"There's one thing that might help with aid cynics. Because clearly no one likes the culture of dependency," Bono said. "No one's arguing for it. We're arguing to end it. I think there's something a bit funky about aid as it stands right now. The two most important parties involved in the transaction – the taxpayer who's providing the resources and the person who needs those resources to stay alive or keep their family alive – are the two people who know the least about what's going on. So that has to change."
Some 15 years ago, my aunt and uncle gave me the gift of goat for Christmas.
Let me rephrase: They didn’t give me an actual goat, but they donated a goat — in my honor — to a village in the developing world.
At age 15, I was less than pleased. The plight of starving children and the needs of my indigent brothers and sisters around the globe were far too serious and far too abstract for my selfish teenage brain to wrap itself around.
Today, though, I find myself in the ironic position of wanting to buy goats, mosquito nets, and other items as Christmas gifts in honor of my own family members. This causes me to look back on my selfishness as a teen and see how blind I was to the idea of grace — to the beauty and significance of my aunt and uncle’s gift.
This week, the Senate will vote on H.R. 2354, an appropriation bill that will determine the amount of funds we allocate for poverty-related development assistance. There are a number of amendments proposed that will severely cut this aid, which currently helps millions of the world's poorest and most vulnerable. The bottom 1 percent, if you will.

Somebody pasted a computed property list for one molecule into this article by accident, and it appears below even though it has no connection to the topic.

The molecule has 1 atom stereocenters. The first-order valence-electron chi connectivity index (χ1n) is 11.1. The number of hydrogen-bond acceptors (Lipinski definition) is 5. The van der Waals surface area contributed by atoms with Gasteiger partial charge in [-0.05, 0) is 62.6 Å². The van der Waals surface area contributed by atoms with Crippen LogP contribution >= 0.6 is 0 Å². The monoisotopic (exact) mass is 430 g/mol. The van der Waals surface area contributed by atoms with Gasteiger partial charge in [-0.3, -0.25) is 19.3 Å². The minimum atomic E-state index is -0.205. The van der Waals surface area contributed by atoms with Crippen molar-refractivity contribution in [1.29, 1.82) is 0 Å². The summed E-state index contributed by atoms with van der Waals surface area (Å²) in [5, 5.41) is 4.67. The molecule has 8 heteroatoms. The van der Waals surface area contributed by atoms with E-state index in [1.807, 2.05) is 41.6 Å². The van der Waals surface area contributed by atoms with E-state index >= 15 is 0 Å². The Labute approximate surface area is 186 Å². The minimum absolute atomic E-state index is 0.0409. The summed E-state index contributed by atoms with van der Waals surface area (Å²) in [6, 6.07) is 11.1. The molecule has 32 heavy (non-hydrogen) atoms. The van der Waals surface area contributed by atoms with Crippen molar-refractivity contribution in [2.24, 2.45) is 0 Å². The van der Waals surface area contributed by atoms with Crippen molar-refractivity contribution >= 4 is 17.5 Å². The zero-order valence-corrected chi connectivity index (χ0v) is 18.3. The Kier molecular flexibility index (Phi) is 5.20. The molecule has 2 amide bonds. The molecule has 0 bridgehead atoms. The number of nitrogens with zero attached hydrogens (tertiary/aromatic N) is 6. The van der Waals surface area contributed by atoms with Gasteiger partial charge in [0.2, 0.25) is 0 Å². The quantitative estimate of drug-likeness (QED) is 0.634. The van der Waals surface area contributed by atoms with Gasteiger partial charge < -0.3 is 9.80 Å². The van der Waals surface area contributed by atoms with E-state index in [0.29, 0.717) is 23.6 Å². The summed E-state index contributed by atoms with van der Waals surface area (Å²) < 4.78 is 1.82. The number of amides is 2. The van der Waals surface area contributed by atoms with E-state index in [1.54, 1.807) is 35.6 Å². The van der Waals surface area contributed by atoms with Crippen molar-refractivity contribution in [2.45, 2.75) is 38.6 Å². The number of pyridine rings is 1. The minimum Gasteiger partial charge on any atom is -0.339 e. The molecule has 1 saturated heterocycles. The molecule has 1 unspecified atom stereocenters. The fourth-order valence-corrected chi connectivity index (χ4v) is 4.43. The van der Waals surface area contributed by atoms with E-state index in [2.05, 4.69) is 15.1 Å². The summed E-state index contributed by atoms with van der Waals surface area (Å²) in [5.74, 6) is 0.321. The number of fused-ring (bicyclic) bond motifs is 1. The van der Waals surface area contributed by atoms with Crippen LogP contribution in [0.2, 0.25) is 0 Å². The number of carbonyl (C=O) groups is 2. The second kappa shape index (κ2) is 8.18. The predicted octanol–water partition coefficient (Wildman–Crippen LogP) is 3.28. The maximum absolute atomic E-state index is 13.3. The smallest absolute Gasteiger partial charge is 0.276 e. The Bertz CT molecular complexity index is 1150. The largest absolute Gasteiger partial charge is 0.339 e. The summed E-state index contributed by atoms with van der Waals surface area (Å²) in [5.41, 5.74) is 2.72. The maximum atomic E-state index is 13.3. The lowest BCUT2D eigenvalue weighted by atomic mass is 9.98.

Cutting foreign aid programs will do little to get us out of debt, but would be a devastating setback in the fight against global, extreme poverty.
This morning, as I caught up on what had been going on in the world over the weekend, I stumbled across a very interesting resource -- a website that compares the frequency with which words appear in the Bible and the Quran.
Earlier this summer I attended a church service where the pastor, a man struggling with what appears to be his final bout with cancer, preached about the hope that Jesus promises to those who trust in him. After describing the returning Jesus brandishing a sword and dripping with the blood of all our vanquished enemies, he invited the audience to share what they saw as the hope that this Jesus promises. The responses ranged from no cancer, to no pain, to no worries about paying the bills, to the promise of an upgraded body -- all of course in heaven someday after we die. The congregation was encouraged to find contentment in the present from the possibility of realizing these promises someday. Our souls are what matter; the body just has to endure until our souls reach heaven. No mention of help with how to pay this month's rent or what it means for a cancer-ridden body to be the temple of the Holy Spirit, just the spiritual promise that someday all will be well.
Some sources have stated that more than 12 million people are being impacted by the worst drought and famine in the region of the Horn of Africa in 60 years.
12 million people.
How do you wrap your head around such a number?
You begin with one.
The World Food Programme, for example, has shared that they can provide a nutritious meal for one person for .17
"My father was born by a river bed and left to die. My mother grew up in extreme poverty. They made it. I am their story, they inspire me!" These are the words of my new friend Rudo, an amazing young woman from Zimbabwe who has come through so much and has now been chosen to be one of a thousand ambassadors of the Make Poverty History Road Trip who next week are acting to make history.